the earth at present. From the latter of these Daubenton and Blumenbach had expressed the coal itself appears to have chiefly proceeded. their conviction of the vegetable origin of these In the mountain limestone above the coal, and substances; still many considered them as en in the different members of this formation exist. tirely mineral : but Dr. M'Culloch, pursuing ing between this and the blue lias, vegetable rethis enquiry with his usual zeal and acuteness, mains appear to be of but rare occurrence; so observes, that deception is very likely to arise in that particulars of such as have been discovered these specimens, from the well known metallic in these situations may furnish much useful inarborizations emulating the vegetable forms, be- formation, and especially with respect to those coming blended with the real vegetable; and fossils which are supposed to have derived their from the actual investment of the whole plant origin from wood. with carbonate of iron; but the most common It has been assumed that wood, or parts of source of deception and obscurity, in the Dr.'s trees, have been found in coal and in the accomopinion, will be found in the whimsical and panying coal-measures, but some confirniation of fibrous disposition occasionally assumed by these accounts seems to be required. The dechlorite, its color often imitating the natural huescription of these fossils has seldom been so parof a plant as perfectly as its fibrous and ramified ticular and exact as to yield positive evidence of appearance does the disposition and form of one.' their original nature; and, as has been already All the plants that have been discovered in this shown, the instances are by no means infrequent state of envelopment in quartz appear to belong in which the traces, and even the remains, of cacto certain species of the cryptogamia class, chiefly tuses and other succulent plants, had given rise byssi, confervæ, jungermanniæ, and the mosses. to the belief of the existence of fossil trees in The stones found at Dunglas, Dr. M'Culloch ob- these strata. This opinion may therefore have serves, 'contain remains of organized substances obtained seeming confirmation from the ligneous of an epocha at least equally ancient with that in hardness which large plants of this kind might which the vegetable remains found in the foetz have acquired, and which, perhaps, might be strata existed. As the species ascertained by traced in their mineralised remains. The earliest Daubenton have, in all probability, been pre- "stratification in which fossil wood exists is not served in recent formations of chalcedony,' so the perhaps at present determined; but it seems Dr. thinks that those which he describes have that the earliest appearance in this island of fosbeen preserved in the chalcedonies of former sil wood, which by its uniformity of character days. The moss agates of the Yorkshire coast appears to belong to a particular bed, is the appear to be of the ancient, whilst other speci- spathose bituminous wood of the blue lias, as mens prove the correctness of Dr. M'Culloch's found at Lyme in Dorsetshire, and in the neighopinion, that some of these fossils are of recent bourhood of Bath. In the next formation, and formation.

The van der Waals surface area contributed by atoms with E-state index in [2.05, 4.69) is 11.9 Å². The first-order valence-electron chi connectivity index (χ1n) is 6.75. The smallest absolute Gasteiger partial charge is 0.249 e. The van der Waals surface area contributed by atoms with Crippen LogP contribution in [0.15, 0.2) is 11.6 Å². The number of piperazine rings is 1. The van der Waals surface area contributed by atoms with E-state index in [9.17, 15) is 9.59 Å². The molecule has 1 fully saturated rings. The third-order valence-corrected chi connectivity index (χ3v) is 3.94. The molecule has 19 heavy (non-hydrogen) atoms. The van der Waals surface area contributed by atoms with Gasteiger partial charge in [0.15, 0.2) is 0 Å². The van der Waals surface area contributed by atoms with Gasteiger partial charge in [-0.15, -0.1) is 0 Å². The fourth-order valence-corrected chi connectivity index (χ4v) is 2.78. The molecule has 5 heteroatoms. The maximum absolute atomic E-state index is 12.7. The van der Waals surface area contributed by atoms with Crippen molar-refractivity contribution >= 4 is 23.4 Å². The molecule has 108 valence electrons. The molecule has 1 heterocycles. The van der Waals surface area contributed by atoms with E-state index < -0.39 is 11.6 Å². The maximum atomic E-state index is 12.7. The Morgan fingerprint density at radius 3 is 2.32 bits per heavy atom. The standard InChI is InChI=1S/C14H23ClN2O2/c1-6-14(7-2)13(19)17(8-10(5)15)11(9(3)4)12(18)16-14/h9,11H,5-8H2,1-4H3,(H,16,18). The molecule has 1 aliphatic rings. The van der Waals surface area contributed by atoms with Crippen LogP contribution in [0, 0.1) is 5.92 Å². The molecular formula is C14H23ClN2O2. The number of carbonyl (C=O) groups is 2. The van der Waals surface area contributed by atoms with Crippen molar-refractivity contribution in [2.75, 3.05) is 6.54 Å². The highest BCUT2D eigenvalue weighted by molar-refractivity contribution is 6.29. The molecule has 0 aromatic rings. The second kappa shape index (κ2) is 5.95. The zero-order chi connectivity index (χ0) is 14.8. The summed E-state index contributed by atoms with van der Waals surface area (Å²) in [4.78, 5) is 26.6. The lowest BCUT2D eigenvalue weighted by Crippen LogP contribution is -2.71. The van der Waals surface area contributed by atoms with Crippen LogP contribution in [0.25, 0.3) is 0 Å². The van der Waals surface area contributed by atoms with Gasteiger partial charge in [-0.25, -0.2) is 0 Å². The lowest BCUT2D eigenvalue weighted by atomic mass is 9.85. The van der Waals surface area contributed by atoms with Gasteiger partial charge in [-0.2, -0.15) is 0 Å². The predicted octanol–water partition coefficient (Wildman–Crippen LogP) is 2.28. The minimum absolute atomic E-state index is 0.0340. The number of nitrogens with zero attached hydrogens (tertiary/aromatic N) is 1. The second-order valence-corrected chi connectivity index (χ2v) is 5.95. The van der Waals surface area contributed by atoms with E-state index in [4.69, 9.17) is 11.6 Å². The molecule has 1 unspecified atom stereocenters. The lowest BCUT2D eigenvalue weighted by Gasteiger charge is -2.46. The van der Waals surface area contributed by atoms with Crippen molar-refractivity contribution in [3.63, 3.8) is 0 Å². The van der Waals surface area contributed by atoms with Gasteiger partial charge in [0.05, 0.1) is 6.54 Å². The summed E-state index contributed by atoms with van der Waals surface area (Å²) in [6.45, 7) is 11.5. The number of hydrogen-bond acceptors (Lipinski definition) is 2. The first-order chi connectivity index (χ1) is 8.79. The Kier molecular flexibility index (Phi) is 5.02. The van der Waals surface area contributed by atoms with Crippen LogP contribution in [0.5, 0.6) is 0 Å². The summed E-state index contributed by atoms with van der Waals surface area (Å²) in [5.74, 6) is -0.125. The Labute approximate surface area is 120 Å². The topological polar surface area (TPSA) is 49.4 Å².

particularly in that of the green sand, siliceous the animals to which they belonged met their fossil wood occurs frequently. Very delicate fate in the very places where they now lie buspecimens are found in the sandstone, the whet- ried. Hence it may be considered as an axiom, stone of the Blackdown hills of Devonshire. The that man, and other animals, whose bones are specimens of fossil wood found in the Portland not found intermixed with them, did not costone are frequently of very considerable size, exist in time and place. The same mode of and bear all the characteristic marks of wood: reasoning would further justify us in the conthese are also siliceous, and are often beautifully clusion, that, if those catastrophes which oversprinkled on their interior surfaces with quartz whelmed a great proportion of the brute crecrystals. Siliceous fossil wood is also found in ation were general, as geognostic observations in other situations, as in the sands of Wooburn in various parts of the world render probable, the Bedfordshire: it also occurs at Folkstone in creation of man must have been posterior to Kent, in that part of the green sand where it ap- that of those genera and species of mammalia proximates to the superincumbent marl, in which which operished by a general cataclysm, and it is also found. Traces of wood are hardly ever whose bones are so thickly disseminated in the discovered in the chalk itself, and so rarely in more recent formations of rocks. the accompanying flint nodules, that the know • The human skeletons from Guadaloupe are ledge of but one specimen, an instance of this called Galibi by the natives of that island; a occurrence, is known to the writer of these pages. name said to have been that of an ancient tribe But in the blue clay, incumbent upon this im- of Caribs of Guiana, but which, according to a mense accumulation of chalk, fossil wood, pierc- plausible conjecture, originated in the substied with tеredines, and impregnated with calcare- tution of the letter l instead of r, in the word ous spar, is exceedingly abundant : and in almost Caribbee. No mention is made of them by any every sunken part of this bed, and even of the author except general Ernouf, in a letter to M. whole surface of this island, the remains are dis- Faujas St. Fond, inserted in vol v. 1805 of the coverable of vast forests which have suffered little Annales du Muséum; and by M. Lavaisse, in other change than that of having undergone dif- his Voyage à la Trinidad, &c., published in ferent degrees of bituminisation.